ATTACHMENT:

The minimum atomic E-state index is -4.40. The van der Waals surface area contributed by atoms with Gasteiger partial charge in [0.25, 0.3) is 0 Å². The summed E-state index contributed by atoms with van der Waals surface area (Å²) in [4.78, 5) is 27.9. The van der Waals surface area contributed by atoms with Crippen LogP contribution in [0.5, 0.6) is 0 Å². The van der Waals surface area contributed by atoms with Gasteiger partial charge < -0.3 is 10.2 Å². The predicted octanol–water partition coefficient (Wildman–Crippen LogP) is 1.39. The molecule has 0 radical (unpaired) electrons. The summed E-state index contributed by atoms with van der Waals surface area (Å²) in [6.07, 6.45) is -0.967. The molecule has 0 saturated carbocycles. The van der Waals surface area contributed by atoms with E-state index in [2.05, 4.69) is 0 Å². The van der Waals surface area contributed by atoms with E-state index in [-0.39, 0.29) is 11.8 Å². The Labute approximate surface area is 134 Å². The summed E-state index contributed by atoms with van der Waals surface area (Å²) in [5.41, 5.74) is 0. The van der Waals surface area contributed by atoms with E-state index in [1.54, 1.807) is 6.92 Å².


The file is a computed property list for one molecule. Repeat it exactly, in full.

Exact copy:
The minimum atomic E-state index is -4.40. The van der Waals surface area contributed by atoms with Gasteiger partial charge in [0.25, 0.3) is 0 Å². The summed E-state index contributed by atoms with van der Waals surface area (Å²) in [4.78, 5) is 27.9. The van der Waals surface area contributed by atoms with Crippen LogP contribution in [0.5, 0.6) is 0 Å². The van der Waals surface area contributed by atoms with Gasteiger partial charge < -0.3 is 10.2 Å². The predicted octanol–water partition coefficient (Wildman–Crippen LogP) is 1.39. The molecule has 0 radical (unpaired) electrons. The summed E-state index contributed by atoms with van der Waals surface area (Å²) in [6.07, 6.45) is -0.967. The molecule has 0 saturated carbocycles. The van der Waals surface area contributed by atoms with E-state index in [2.05, 4.69) is 0 Å². The van der Waals surface area contributed by atoms with E-state index in [-0.39, 0.29) is 11.8 Å². The Labute approximate surface area is 134 Å². The summed E-state index contributed by atoms with van der Waals surface area (Å²) in [5.41, 5.74) is 0. The van der Waals surface area contributed by atoms with E-state index in [1.54, 1.807) is 6.92 Å².